Besides cooler temperatures, the arrival of fall brings another damper for travellers in the Northern Hemisphere: shorter days. But looked at differently, longer nights offer a chance to indulge in astrotourism, one of the year’s hottest travel trends.
Even if a summer jaunt to Europe isn’t yet a distant memory, you didn’t see the continent like this, as darker and clearer skies (cold air holds less moisture, so haze is reduced) improve the chances you’ll see awe-inspiring astronomical sights overhead. From a haven of darkness in the heart of Germany to a mountaintop in France or a road trip detour-worthy spot in Ireland, here are some of Europe’s best dark-sky destinations to explore.
Westhavelland Nature Park, Germany
Just 70 kilometers from the bustling and brightly lit German capital city of Berlin, Westhavelland Nature Park is one of the most easily accessed dark-sky destinations in Europe and as a result it was certified as a Dark Sky Reserve by the International Dark Sky Association in 2014.
Also known as Sternenpark Westhavelland (Westhavelland Star Park), it hosts monthly public observation nights and lectures for visitors, as well as infrequent special events such as astrophotography workshops and night sky hikes. Many of these are so popular they book out several months in advance even in the fall months. Note, however that, most are offered only in German. Open year-round; an events calendar is available on the Westhavelland Nature Park website.
Pic du Midi, France
The Pic du Midi Observatory sits high on Pic du Midi de Bigorre in the French Pyrenees. This mountaintop observatory, located at 2,877 metres above sea level was opened in 1908. The high elevation helps reduce atmospheric pollution for both the astronomers who observe from the facility’s eight telescopes, as well as visitors who come to spend an evening or night under the sprawling sky overhead.
The best way to visit Pic du Midi is for a Nuit au Sommet, which includes cable-car transfer to the summit, accommodation for the night and an extended guided stargazing session (available year-round). During autumn and winter months, the snow-covered peaks of the Pyrenees reflect the moonlight creating an even more dramatic scene as the stars whirl overhead. Open year-round. Reserve a double room from €439 ($632).
If you’re in search of dark skies in Holland, head to the coastal north. Since 2016, Lauwersmeer National Park has also been a certified dark-sky park by the International Dark Sky Association, protecting a core zone of darkness in one of Europe’s most light polluted countries.
By day, Lauwersmeer is a birding destination, especially in the cooler fall months as migratory species such as the tundra swan and barnacle goose arrive to make the waterways their winter home. It’s during this time that the park is also ideal for trying to see the Northern Lights. If the skies are clear and the solar activity is strong enough, the aurora will appear low on the northern horizon. Open year-round. The Dutch Forestry Commission Staatsbosbeheer has an events calendar which includes organized astronomical events.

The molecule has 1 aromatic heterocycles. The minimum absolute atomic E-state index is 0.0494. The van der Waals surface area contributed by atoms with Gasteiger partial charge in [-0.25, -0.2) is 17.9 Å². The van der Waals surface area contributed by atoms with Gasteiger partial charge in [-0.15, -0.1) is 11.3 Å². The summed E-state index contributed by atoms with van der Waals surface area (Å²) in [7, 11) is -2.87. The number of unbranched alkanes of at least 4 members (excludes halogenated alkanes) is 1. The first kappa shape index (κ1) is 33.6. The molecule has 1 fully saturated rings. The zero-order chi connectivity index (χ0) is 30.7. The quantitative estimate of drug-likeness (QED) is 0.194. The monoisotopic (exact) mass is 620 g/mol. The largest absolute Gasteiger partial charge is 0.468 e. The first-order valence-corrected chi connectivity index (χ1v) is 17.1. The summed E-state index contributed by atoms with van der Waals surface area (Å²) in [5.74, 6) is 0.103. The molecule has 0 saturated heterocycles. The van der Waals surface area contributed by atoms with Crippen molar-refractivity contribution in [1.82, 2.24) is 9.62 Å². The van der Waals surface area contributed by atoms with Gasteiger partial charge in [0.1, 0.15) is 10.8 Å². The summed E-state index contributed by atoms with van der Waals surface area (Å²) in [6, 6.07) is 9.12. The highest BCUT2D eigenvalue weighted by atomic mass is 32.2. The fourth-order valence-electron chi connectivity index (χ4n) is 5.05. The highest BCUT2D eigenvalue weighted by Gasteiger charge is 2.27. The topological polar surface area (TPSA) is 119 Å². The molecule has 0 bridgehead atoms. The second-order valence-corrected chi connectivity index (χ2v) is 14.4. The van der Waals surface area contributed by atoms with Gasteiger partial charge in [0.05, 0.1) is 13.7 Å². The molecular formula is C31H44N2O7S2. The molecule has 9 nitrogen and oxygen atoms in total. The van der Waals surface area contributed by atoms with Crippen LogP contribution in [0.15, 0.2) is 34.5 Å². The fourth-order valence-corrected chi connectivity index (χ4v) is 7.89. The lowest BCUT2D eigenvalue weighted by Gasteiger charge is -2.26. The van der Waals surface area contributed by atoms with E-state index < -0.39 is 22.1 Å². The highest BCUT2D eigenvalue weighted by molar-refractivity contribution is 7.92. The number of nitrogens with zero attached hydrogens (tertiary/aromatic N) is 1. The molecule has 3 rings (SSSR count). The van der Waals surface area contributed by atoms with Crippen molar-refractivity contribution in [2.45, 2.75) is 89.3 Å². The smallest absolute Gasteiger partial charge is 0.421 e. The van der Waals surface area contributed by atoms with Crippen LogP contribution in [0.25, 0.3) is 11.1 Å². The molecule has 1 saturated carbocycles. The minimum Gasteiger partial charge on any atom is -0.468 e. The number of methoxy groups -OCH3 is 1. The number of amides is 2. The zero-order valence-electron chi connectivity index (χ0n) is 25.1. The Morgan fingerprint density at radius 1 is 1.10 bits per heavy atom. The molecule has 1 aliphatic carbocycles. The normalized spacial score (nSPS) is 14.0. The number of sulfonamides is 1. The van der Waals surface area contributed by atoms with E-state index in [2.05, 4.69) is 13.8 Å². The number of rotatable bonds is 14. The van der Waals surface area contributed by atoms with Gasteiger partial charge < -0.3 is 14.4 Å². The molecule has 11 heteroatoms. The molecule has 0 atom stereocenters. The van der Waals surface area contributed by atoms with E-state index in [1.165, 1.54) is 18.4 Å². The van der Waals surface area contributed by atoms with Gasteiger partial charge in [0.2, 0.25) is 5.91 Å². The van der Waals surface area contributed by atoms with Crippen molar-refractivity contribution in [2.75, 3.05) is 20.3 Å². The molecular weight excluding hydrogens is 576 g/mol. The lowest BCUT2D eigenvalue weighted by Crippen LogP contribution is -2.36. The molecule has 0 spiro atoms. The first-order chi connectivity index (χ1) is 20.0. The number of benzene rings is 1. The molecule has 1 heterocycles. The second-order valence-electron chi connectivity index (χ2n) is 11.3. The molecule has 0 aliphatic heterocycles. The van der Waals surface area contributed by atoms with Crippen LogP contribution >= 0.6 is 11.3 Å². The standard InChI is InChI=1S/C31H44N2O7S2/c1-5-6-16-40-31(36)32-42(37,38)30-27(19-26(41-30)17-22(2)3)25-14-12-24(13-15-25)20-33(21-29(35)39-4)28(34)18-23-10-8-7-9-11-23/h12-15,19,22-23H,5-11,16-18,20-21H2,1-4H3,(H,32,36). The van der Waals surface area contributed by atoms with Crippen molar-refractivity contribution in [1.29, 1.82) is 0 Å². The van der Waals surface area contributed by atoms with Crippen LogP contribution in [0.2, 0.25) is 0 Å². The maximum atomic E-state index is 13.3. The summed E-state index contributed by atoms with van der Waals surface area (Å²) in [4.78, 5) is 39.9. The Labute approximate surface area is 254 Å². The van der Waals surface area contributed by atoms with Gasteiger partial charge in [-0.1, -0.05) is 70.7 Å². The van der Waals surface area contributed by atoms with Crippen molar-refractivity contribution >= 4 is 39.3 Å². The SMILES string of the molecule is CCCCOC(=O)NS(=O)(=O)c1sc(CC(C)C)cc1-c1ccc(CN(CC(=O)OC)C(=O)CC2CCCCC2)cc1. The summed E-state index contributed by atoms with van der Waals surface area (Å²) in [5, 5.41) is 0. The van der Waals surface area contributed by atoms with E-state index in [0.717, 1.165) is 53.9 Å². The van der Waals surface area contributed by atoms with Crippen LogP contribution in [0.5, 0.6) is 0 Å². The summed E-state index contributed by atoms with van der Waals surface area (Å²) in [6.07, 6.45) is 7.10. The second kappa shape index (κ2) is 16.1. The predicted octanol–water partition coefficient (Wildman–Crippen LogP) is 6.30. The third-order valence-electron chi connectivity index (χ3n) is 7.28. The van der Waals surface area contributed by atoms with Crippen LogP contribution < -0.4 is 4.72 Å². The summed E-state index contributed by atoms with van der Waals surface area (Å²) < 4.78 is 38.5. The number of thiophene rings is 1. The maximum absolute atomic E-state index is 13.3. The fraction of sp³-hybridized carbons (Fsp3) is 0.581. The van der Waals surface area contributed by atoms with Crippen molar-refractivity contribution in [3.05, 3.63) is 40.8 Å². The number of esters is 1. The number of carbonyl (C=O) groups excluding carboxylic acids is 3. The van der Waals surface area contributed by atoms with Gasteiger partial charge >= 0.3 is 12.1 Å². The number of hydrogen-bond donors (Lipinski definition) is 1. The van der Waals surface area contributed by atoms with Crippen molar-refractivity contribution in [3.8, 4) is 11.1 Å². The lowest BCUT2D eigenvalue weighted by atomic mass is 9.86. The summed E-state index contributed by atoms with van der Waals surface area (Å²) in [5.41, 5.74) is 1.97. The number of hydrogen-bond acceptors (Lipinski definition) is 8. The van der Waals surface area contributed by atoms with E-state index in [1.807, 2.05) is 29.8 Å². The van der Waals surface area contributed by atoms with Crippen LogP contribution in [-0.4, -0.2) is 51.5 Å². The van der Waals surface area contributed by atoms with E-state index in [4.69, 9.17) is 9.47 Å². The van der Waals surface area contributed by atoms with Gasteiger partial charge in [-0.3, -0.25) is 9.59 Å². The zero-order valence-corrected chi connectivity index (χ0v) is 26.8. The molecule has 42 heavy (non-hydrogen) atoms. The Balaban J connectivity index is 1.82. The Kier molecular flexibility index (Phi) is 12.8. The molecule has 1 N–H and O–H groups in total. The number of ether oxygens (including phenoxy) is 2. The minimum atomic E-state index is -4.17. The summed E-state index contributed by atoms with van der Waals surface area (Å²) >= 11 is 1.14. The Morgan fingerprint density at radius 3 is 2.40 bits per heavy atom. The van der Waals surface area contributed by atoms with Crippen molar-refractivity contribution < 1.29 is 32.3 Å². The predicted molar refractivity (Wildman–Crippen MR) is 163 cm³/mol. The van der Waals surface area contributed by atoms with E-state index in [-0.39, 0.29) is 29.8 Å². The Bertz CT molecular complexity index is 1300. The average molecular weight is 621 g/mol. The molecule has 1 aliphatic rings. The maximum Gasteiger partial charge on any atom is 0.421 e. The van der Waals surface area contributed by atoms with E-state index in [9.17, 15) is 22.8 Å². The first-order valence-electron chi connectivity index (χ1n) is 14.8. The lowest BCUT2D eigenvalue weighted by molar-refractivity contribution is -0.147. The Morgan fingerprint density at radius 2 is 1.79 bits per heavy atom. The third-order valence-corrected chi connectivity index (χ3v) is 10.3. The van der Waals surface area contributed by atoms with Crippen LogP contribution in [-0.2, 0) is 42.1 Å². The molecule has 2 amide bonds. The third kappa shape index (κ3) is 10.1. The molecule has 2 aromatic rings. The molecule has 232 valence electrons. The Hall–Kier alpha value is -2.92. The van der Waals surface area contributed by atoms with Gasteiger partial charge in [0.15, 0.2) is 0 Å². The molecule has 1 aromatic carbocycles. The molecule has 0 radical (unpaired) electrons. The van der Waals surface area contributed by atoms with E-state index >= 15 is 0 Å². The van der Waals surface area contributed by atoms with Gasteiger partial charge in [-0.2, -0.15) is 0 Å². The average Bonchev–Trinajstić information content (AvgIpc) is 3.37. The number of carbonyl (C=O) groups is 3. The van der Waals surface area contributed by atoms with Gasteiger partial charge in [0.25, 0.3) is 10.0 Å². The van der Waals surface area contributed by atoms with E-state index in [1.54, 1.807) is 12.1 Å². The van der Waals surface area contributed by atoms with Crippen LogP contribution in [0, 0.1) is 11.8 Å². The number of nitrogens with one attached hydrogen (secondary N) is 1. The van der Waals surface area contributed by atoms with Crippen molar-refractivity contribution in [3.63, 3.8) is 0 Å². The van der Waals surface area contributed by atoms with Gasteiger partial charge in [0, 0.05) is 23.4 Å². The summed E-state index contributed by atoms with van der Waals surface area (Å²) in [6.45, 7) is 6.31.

Kerry Dark Sky Park, Ireland
Away from the bright lights of Dublin, Kerry Dark Sky Park is located on the far southwestern coast of Ireland. The park was certified as a dark-sky reserve in 2014, making it the country’s first designated dark-sky destination. Since then, a committed band of local astronomers and enthusiasts have helped protect the night sky through conscientious light management as roadtrippers on Ireland’s Wild Atlantic Way and Ring of Kerry routes detour to see the stars here.
Plan a stop at the Kerry Dark Sky Tourism office near Ballinskelligs before heading toward the coast to find the best view; the Kerry Cliffs Portmagee is an ideal spot to watch the sunset followed by stargazing. Open year-round but the summer months are more likely to offer clear skies. Kerry Dark Sky Tourism offers guided stargazing options on request.
Jokulsarlon Glacier Lagoon, Iceland
Iceland is one of the world’s top aurora destinations. Most people travelling for that reason plan a trip during the frigid, dark winter, but the months around the autumnal equinox are actually better for seeing the Northern Lights in terms of both solar activity and how the Earth’s axial tilt affects the intensity.
Located in southern Iceland along the Golden Circle route, Jokulsarlon Glacier Lagoon borders Vatnajokull National Park, a popular adventure spot for hiking, ice climbing and caving. With vibrant blue icebergs floating in the lake, Jokulsarlon is also an ideal foreground for a night of enjoying the stars or aurora if they are visible. Use the nearby town of Hof as a base to explore the region by both day and night. Open year-round. Inquire and reserve in advance for accommodation in Hof or nearby communities.
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